Guide to Tent Camping in Europe
Guide to Tent Camping in Europe
We’ve camped in a lot of places in the United States from State and National campgrounds to private campgrounds to BLM campgrounds. When we started out on this trip we kind of felt like experts when it came to camping and road trips. However, camping in Europe is very different and being an expert at pitching a tent, leveling an RV, or building a fire aren’t the skills I needed when it came to camping with our kids in a new continent. Instead, it was our adaptability, flexibility, and a sense of humor that made our adventures camping in Europe a success. Here are some things that will help prepare you for camping in Europe.
All the campgrounds have a central toilet block where you can find toilets, showers, and a dish washing station. Overall, the facilities are much cleaner than anything you find in the States, but it’s good to be ready for the occasional surprise. For instance, in Luxembourg and the Netherlands, you have to supply your own toilet paper. Imagine our confusion as we arrive at a campground in Luxembourg late one evening after driving 4 hours through Germany and there isn’t any toilet paper (or soap) in the bathrooms. Most campgrounds aren’t in developed areas, so running across the street to a grocery store wasn’t an option and we had no option but to “improvise” with whatever we could find in the car.
Depending on the size of the campground, you may be sharing the facilities with a lot of other people and cultures that are very comfortable walking around not dressed.
Some places, especially in Germany, include hot showers in the nightly price, but it was more common in all the other areas to have to buy shower tokens to get a hot shower. Europeans have a high standard of cleanliness. In all the shared areas there are squeegees for the shower floors, toilet brushes nest to each toilet, and you are expected to always leave the dishwashing area spotless when you are done.
We brought a set of pans, a large spoon and knife, 4 plates/bowls/mugs, a spork for each of us, a jet boil coffee press, a wine/bottle opener, and 2 coffee mugs. Having my coffee right when I wake up was high on my priority list and cooking our own meals not only saved us a lot of money, it also kept us healthier by eating more local produce. This meant that the first thing we did when we stepped off a plane (in Norway, Ireland, and again in Germany) was to find a camping/sporting good store that sells propane canisters. We did get spoiled in Norway though, where most campgrounds have very nice campers kitchens (some with stoves, ovens, pots, pans, and refrigerators). If you get in a bind, most campgrounds sell very cheap bread in the morning.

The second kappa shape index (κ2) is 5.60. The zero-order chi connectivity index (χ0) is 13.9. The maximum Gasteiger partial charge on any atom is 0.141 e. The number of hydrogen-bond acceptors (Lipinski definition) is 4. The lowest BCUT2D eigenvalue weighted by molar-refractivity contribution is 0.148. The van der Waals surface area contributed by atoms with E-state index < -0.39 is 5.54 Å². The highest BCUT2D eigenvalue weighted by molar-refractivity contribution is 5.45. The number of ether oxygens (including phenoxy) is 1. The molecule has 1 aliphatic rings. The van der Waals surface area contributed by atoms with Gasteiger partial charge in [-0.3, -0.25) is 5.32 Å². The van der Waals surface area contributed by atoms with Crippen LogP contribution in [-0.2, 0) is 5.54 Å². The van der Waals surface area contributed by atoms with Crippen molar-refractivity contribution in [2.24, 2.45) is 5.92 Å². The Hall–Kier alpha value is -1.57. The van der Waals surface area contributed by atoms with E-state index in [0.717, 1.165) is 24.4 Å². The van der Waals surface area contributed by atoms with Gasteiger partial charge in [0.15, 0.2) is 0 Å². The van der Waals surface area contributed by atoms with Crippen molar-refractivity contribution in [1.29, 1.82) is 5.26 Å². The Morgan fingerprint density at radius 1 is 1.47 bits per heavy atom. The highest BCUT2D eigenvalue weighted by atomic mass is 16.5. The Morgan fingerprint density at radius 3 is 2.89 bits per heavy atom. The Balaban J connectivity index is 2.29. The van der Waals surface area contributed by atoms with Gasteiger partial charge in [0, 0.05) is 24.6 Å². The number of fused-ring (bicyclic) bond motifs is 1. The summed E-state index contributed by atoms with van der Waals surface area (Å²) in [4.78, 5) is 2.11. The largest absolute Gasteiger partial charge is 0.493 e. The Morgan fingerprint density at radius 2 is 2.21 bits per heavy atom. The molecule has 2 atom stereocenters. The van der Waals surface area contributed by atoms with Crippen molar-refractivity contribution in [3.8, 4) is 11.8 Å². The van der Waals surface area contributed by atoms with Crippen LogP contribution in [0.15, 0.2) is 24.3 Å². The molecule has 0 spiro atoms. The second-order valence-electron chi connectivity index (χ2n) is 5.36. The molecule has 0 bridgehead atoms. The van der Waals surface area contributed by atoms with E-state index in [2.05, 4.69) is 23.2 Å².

Unlike the U.S. where campsites often have electricity, water source, a picnic table, and sometimes a hole to dump sewer, European campsites or “pitches” are quite bare. Your individual site will at most have an electrical outlet and often it is a shared electrical block. The campgrounds are more communal and rely on using and sharing the dishwashing area, water filling hoses, and canister dumping stations. There are no generators on motorhomes, but electricity is cheap and widely available. (On a side note, a lot of campgrounds also are caravan parks with mobile homes or trailers with permanent residents.) At first, this felt a little too much like being in a trailer park back home, but everyone is very nice and typically we are just looking for comfortable facilities for the night, so a little flexibility can carry you a long way towards making it an enjoyable experience. Also, n
ot all the campgrounds cater to long term residents, so check their website if you would prefer staying in campgrounds geared for over-nighters or passer-byers. A lot of Europeans also camp in trailers and most trailers have motorhome trailers are different.
The good thing is that when you camp you are surrounded by like-minded individuals. Most campers, regardless of whether you are in Europe or the States, are also flexible, adaptable, and have a good sense of humor and they tend to go out of their way to make you feel comfortable and help in any way they can. You’d also be surprised that many Europeans have very little interaction with Americans, so smile, be polite, and say hi. You’d be amazed how similar we all are! And who knows, you may just meet your next best friend!